More and more citizens’ communities are being set to create alternative development models. This trend is being fostered by the large-scale spread of new media, making information available to anyone who is interested in just a few clicks. Some of these communities are comprehensive initiatives. They encourage the sharing of experiences between members, help pool means of communication, supply assistance and advice to new participants, help raise visibility with public officials, defend the interests of their members and, in some cases, help raise the necessary awareness of the changes that are part of tomorrow’s world. One example is the urban farming movement, which has taken shape in the US around the need of less wealthy urban dwellers to obtain food more cheaply and thus to be able to emerge from the vicious circle of unemployment.
The movement seeks to help participants set up gardens on abandoned lots, produce ingredients and food in an environmentally friendly manner, enhance biodiversity, raise awareness among both younger and older generations of the challenges in preserving ecosystems, foster personal health and well-being, and bring about long-lasting and sustainable economic systems.
It acts as a platform for addressing urban farming challenges by bringing interested parties into contact with large or small private-sector companies, public-sector institutions, congregations and non-profit associations. The goal is to develop win-win partnerships with these different players.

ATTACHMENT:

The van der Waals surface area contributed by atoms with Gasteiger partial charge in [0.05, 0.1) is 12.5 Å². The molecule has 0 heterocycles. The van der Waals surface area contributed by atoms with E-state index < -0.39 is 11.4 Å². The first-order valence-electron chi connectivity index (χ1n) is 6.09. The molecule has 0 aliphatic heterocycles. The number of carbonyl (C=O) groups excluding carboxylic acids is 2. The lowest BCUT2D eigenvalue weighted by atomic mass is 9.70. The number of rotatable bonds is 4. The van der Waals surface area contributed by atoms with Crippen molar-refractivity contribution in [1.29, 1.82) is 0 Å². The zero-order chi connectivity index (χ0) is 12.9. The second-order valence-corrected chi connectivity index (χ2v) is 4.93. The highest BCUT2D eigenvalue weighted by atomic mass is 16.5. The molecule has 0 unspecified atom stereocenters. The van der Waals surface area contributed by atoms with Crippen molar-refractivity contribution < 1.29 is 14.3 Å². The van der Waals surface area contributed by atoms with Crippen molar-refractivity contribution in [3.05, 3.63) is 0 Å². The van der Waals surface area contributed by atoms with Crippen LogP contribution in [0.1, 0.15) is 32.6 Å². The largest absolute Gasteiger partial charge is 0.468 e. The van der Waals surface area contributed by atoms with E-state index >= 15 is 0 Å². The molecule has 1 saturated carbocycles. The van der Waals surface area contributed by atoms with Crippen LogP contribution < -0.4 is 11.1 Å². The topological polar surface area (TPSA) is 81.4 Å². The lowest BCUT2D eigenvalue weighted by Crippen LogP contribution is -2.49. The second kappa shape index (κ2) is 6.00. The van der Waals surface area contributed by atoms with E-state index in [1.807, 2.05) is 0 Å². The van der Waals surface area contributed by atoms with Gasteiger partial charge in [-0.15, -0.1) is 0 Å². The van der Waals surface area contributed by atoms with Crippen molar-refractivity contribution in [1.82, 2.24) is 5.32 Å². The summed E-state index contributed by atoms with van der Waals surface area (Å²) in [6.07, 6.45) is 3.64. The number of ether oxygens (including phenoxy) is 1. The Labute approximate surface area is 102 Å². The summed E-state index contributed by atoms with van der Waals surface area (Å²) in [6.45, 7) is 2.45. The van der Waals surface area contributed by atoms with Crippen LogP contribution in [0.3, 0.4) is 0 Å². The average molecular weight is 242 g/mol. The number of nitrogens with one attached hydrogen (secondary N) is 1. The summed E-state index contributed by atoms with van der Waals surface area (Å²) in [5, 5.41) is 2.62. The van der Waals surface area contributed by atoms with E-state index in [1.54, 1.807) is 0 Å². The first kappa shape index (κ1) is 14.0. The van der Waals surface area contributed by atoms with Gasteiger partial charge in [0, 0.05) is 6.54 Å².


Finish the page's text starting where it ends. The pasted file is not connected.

It also conducts interactive online forums to educate people on the benefits and operating rules of urban farming and, more generally, the long-term challenges of sustainable development and the labour opportunities in the environmental sector.
Will such initiatives develop beyond their current small scale? Do they offer a viable and sustainable response to malnutrition and under-nutrition issues in urban areas? Should cities be redesigned around what were once called ‘worker gardening plots’? Will legislation be needed to combat the real-estate squeeze and free up land for allotments? Are solutions to environmental problems to be found in future ‘micro’-projects (e.g., gardens and small windfarms) or in already existing ‘mega’- projects (nuclear power plants and intensive agriculture)? Does the future belong to decentralisation or concentration? ‘Micro’ or ‘mega’? These are all questions that the politicians of tomorrow cannot ignore.
On another level, what companies are well-placed to tap into the likely increase in trends such as urban farming? What will be the extent of such trends? How large is such a market?
All of these questions are being addressed by the managers of the environmental strategies promoted by BNP Paribas Asset Management.